If they are already outsourcing that, it is a problem.

They don't have to be "in charge": of the study, just feed data to it.

Deneb81: And for you to say that a lack of raises and weakened benefits DOESN'T hurt private retention is ridiculous.


Great point, except I said nothing like that.  Cutting benefits may hurt retention, just as cutting pay or offering no raises, and cities don't fund strudies to make those calls.
 
2013-02-19 09:51:21 AM
I'm not sure about the current mayor.  She wants to start charging residents a separate fee for trash pick-up.  I'm no rocket surgeon, but won't people who don't want to pay the fee just dump their trash in places that it doesn't belong?
 
2013-02-19 09:51:40 AM

Linux_Yes: Zeb Hesselgresser: George W. Bush.  The answer is always George W. Bush.

the root of the answer is Ronnie Reagan.  that is the time period when this Nation started shipping good american jobs to commie china, and others because the stockholders (owners) wanted more money.  remember the steel industry disappearing overseas during the 80's???

sure you do.


I grew up and live in an old steel town.  Blaming Ronald Reagan for the demise of the domestic steel industry is silly.

See, not necessarily in this order, poor management, unions, environmentalists, foreign government subsidies, and new technology.   Personally, I'm not unhappy about it; move that filthy shiat to a developing country.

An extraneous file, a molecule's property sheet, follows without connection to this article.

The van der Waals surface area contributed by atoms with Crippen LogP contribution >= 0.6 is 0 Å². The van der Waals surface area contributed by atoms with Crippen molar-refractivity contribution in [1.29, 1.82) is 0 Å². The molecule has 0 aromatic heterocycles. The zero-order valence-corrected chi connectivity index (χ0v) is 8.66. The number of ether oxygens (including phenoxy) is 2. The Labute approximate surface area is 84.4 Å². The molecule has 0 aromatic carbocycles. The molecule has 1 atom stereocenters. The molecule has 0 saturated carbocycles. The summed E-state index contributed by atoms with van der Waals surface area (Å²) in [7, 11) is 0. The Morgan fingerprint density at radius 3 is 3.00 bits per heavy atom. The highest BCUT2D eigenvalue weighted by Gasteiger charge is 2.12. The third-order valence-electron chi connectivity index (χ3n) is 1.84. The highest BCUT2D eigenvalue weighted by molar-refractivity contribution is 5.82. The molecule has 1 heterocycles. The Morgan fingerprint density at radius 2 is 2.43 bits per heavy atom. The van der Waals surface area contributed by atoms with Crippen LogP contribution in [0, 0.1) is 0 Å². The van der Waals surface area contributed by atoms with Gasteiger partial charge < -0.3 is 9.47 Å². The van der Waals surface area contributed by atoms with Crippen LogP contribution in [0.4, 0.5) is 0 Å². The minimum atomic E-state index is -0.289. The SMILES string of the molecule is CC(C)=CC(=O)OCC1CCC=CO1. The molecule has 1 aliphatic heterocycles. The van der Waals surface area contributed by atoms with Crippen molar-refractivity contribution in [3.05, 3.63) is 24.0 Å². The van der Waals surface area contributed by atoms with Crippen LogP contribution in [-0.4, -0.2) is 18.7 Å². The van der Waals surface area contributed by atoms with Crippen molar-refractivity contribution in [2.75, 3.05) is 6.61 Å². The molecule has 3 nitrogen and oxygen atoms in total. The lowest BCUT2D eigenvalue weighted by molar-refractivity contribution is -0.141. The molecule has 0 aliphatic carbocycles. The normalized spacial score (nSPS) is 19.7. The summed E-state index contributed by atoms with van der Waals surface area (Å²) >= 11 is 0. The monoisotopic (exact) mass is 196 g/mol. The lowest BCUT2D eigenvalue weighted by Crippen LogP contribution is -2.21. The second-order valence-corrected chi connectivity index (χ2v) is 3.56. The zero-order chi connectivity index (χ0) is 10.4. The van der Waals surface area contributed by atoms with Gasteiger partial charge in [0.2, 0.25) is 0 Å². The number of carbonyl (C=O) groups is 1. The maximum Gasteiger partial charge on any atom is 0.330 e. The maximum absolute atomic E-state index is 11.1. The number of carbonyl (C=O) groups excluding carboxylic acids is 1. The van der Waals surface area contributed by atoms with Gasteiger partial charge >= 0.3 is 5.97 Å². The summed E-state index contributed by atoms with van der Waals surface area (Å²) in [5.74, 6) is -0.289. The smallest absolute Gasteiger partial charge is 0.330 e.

2013-02-19 09:52:02 AM

liam76: Deneb81: A fair amount of the compensation is based on the labor contracts, with non-union jobs typically having differing avenues of approval. So an over-arching comp/benefits dept that's not already outsourced AND is in charge of comparative studies? Likely not.

If they are already outsourcing that, it is a problem.

They don't have to be "in charge": of the study, just feed data to it.

Deneb81: And for you to say that a lack of raises and weakened benefits DOESN'T hurt private retention is ridiculous.

Great point, except I said nothing like that.  Cutting benefits may hurt retention, just as cutting pay or offering no raises, and cities don't fund strudies to make those calls.